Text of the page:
Civilian Conservation Corps

SHARE:

National Public Lands Day volunteers are keeping alive the promise of the Civilian Conservation Corps: to preserve and protect America's natural heritage.

From 1933 to 1942, President Franklin D. Roosevelt recruited a civilian army to conserve our nation's natural resources. The Civilian Conservation Corps (CCC) would engender strong national pride in America's rich legacy of land stewardship and would prove to be of moral and spiritual value to our great nation.

Man Volunteering.

Known as "Roosevelt's Tree Army", more than two million Americans -- mostly men --planted over three billion trees and spent countless hours fighting forest and coal fires. They also surveyed and mapped lands and lakes, wired whole towns and built fences, lodges, museums, lookout towers, wells and pump houses.

The numbers are impressive:

  • Built 46,854 bridges
  • Restored 3,980 historic structures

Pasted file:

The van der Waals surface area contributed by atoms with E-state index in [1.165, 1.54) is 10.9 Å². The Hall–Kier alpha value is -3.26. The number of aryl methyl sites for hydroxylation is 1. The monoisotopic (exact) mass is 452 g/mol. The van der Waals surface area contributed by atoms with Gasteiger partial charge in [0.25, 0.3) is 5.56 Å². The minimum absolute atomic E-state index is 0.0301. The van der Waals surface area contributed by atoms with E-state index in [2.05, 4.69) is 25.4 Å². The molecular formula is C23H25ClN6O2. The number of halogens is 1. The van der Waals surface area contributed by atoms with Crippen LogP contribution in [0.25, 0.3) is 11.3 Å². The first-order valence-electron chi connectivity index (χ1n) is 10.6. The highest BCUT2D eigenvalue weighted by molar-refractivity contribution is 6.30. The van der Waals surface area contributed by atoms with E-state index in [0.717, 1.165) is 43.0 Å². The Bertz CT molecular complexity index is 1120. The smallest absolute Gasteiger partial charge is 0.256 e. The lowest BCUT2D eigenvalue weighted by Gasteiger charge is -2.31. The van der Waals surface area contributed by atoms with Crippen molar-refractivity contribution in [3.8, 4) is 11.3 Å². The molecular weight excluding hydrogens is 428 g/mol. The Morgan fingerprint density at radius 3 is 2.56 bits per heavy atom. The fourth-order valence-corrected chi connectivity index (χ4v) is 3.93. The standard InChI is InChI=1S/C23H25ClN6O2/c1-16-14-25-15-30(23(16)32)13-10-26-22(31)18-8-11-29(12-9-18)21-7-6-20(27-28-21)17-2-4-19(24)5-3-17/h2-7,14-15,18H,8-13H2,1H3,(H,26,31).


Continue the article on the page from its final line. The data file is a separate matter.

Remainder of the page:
• Developed 800 state parks (many states had no parks before the CCC)
  • Installed 5,000 miles of water supply line

 

On September 29th, 2001, The Civilian Conservation Corps passed their legacy to National Public Lands Day and to volunteers across the country working to ensure the future of the Corp's magnificent heritage of stewardship.  The conservation promise long held in the able hands and trusted hearts of the CCC passed to a younger generation. On NPLD 2001 in Virginia's Shenandoah National Park, CCC alumni recognized National Public Lands Day and its partners as keepers of their legacy.

In 2008, National Public Lands Day volunteers commemorated and celebrated the 75th anniversary of the Civilian Conservation Corps by planting 1.6 million trees between Arbor Day and National Public Lands Day.